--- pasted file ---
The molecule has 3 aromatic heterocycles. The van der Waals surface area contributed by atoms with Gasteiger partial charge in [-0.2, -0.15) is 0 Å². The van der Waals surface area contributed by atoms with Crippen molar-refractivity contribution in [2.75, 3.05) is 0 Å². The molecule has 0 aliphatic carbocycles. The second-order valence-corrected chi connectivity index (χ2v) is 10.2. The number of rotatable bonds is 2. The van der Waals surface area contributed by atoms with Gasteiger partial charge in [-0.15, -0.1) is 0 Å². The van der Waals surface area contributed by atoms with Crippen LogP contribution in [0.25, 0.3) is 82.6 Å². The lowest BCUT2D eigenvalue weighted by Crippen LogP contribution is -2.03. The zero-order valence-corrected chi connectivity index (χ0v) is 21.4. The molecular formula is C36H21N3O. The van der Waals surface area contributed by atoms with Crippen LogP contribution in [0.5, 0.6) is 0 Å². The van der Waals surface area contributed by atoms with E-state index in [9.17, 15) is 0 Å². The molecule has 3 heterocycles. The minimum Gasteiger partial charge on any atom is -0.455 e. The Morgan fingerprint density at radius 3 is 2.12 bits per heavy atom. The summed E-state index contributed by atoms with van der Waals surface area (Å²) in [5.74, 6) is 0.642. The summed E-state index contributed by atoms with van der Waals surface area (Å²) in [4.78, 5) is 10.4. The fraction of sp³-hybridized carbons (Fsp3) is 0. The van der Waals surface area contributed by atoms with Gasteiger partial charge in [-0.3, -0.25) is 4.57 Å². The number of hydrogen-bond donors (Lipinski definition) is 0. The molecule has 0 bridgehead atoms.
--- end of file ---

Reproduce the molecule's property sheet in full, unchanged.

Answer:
The molecule has 3 aromatic heterocycles. The van der Waals surface area contributed by atoms with Gasteiger partial charge in [-0.2, -0.15) is 0 Å². The van der Waals surface area contributed by atoms with Crippen molar-refractivity contribution in [2.75, 3.05) is 0 Å². The molecule has 0 aliphatic carbocycles. The second-order valence-corrected chi connectivity index (χ2v) is 10.2. The number of rotatable bonds is 2. The van der Waals surface area contributed by atoms with Gasteiger partial charge in [-0.15, -0.1) is 0 Å². The van der Waals surface area contributed by atoms with Crippen LogP contribution in [0.25, 0.3) is 82.6 Å². The lowest BCUT2D eigenvalue weighted by Crippen LogP contribution is -2.03. The zero-order valence-corrected chi connectivity index (χ0v) is 21.4. The molecular formula is C36H21N3O. The van der Waals surface area contributed by atoms with Crippen LogP contribution in [0.5, 0.6) is 0 Å². The van der Waals surface area contributed by atoms with E-state index in [9.17, 15) is 0 Å². The molecule has 3 heterocycles. The minimum Gasteiger partial charge on any atom is -0.455 e. The Morgan fingerprint density at radius 3 is 2.12 bits per heavy atom. The summed E-state index contributed by atoms with van der Waals surface area (Å²) in [5.74, 6) is 0.642. The summed E-state index contributed by atoms with van der Waals surface area (Å²) in [4.78, 5) is 10.4. The fraction of sp³-hybridized carbons (Fsp3) is 0. The van der Waals surface area contributed by atoms with Gasteiger partial charge in [-0.3, -0.25) is 4.57 Å². The number of hydrogen-bond donors (Lipinski definition) is 0. The molecule has 0 bridgehead atoms.